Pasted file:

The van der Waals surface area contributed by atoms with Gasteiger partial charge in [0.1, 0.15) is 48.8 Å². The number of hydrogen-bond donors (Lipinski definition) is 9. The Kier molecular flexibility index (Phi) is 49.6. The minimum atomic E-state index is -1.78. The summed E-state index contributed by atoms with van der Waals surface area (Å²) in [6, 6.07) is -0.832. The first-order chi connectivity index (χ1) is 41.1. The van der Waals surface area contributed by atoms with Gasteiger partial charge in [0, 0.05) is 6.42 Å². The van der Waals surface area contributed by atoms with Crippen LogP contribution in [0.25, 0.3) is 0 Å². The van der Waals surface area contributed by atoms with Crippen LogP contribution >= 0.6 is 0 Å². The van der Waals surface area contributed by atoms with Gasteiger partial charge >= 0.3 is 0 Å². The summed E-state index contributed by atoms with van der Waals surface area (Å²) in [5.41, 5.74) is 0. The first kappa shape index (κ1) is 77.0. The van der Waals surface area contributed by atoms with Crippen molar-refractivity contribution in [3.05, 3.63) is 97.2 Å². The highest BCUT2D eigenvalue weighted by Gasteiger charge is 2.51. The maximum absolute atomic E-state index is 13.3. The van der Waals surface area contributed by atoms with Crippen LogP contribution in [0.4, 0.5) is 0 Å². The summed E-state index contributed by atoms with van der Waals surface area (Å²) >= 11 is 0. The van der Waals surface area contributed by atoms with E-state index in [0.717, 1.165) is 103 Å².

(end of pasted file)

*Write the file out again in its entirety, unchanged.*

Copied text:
The van der Waals surface area contributed by atoms with Gasteiger partial charge in [0.1, 0.15) is 48.8 Å². The number of hydrogen-bond donors (Lipinski definition) is 9. The Kier molecular flexibility index (Phi) is 49.6. The minimum atomic E-state index is -1.78. The summed E-state index contributed by atoms with van der Waals surface area (Å²) in [6, 6.07) is -0.832. The first-order chi connectivity index (χ1) is 41.1. The van der Waals surface area contributed by atoms with Gasteiger partial charge in [0, 0.05) is 6.42 Å². The van der Waals surface area contributed by atoms with Crippen LogP contribution in [0.25, 0.3) is 0 Å². The van der Waals surface area contributed by atoms with Crippen LogP contribution >= 0.6 is 0 Å². The van der Waals surface area contributed by atoms with Gasteiger partial charge >= 0.3 is 0 Å². The summed E-state index contributed by atoms with van der Waals surface area (Å²) in [5.41, 5.74) is 0. The first kappa shape index (κ1) is 77.0. The van der Waals surface area contributed by atoms with Crippen molar-refractivity contribution in [3.05, 3.63) is 97.2 Å². The highest BCUT2D eigenvalue weighted by Gasteiger charge is 2.51. The maximum absolute atomic E-state index is 13.3. The van der Waals surface area contributed by atoms with Crippen LogP contribution in [0.4, 0.5) is 0 Å². The summed E-state index contributed by atoms with van der Waals surface area (Å²) >= 11 is 0. The van der Waals surface area contributed by atoms with E-state index in [0.717, 1.165) is 103 Å².